Furthermore, I’m glad we have my father’s support but am troubled that grandpa didn’t get the boys out of there before such careless words for our family were used. You just cannot argue with most of the people who are against our rights without them saying something cruel about our families, and they’ll even feel they’re being civil while they do it. I wish I had talked about this with my dad before; I just assumed he knew what this battlefield was like and I shouldn’t have. It’s bizarre and maybe it was unexpected to my dad that they’ll ask for our civility and respect without giving it, nevertheless we still need to protect our kids and so I ended up having to have a strange talk with my parents. Fortunately they are some of our best friends as well as parents and they understood, but I hated to have to say that there are times to retreat from defending us.

I’m glad for once, though, to say Alan listens to such talk between adults as intently as he listens to being asked to clean his room. Though Brian pays close attention, I’m also glad to say he seems to regard this encounter like one would regard a crazy guy on the street yelling at a fire hydrant. But how long until one of our opponents goes beyond this point with our kids there, a point which is already well past common decency?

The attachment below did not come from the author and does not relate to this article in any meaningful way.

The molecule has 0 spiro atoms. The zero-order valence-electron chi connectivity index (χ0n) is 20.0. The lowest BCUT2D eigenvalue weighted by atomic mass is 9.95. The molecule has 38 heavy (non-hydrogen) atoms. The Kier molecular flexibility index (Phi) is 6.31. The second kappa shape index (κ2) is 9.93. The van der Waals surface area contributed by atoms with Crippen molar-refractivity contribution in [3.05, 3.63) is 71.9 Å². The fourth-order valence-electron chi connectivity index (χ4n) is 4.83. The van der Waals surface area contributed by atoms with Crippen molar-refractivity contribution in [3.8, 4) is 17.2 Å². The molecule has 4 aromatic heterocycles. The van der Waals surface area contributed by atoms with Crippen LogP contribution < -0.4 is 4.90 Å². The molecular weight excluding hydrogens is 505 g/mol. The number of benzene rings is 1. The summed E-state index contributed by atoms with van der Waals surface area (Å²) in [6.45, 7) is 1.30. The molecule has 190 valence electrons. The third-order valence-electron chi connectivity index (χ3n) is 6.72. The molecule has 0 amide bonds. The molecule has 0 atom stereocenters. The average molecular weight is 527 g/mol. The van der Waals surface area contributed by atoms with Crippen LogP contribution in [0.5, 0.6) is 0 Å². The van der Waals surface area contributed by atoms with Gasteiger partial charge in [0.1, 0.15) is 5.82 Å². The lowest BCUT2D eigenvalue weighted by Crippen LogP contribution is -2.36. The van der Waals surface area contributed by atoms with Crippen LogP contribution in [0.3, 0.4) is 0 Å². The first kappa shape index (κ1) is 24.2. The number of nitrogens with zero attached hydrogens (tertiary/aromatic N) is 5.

I’m back in defensive mode again, nonetheless. I’m feeling like this can’t be put behind us; as others have said, something has changed. From here on the pressure will only build as our families grow and make their way through the schools; it will build as our children marry your children. It will build until something breaks, but no one will stop fighting for their family, and maybe no one will stop fighting for a faith that another man's family should be legally less than theirs. I just worry when something gives, it won't be pretty.

Okay, I'm upset and I'm officially at the rambling point. But just consider the white powder incident, the burning of an anti-prop 8 sign, acts of vandalism on the anti-8 side. Consider words like this, from Ron Prentice, chairman of, meant to mislead minorities into fighting each other:

"Tragically, some opponents of Prop. 8 who claim to cherish tolerance and civil rights are unabashedly trampling on the rights of others. Protests and boycotts have taken place against a Hispanic restaurant owner in Los Angeles, African American religious leaders in the Bay Area, and a musical theater director in Sacramento, among many others."

For the record Mr. Prentice, free speech, marching in public streets, and even boycotts are not violations of your rights. You know that, though, don't you? This is just some PR game for you. You're not saying the civil rights movements of times past were conducted by those who "claim to cherish tolerance and civil rights" but were "unabashedly trampling on the rights of others" with their boycotts and protests, right? If we were to, say, vote to make your marriages illegal, you'd have a case, but this is just a shameful attempt to stoke hatred and get groups that have been traditionally held down to hold each other down.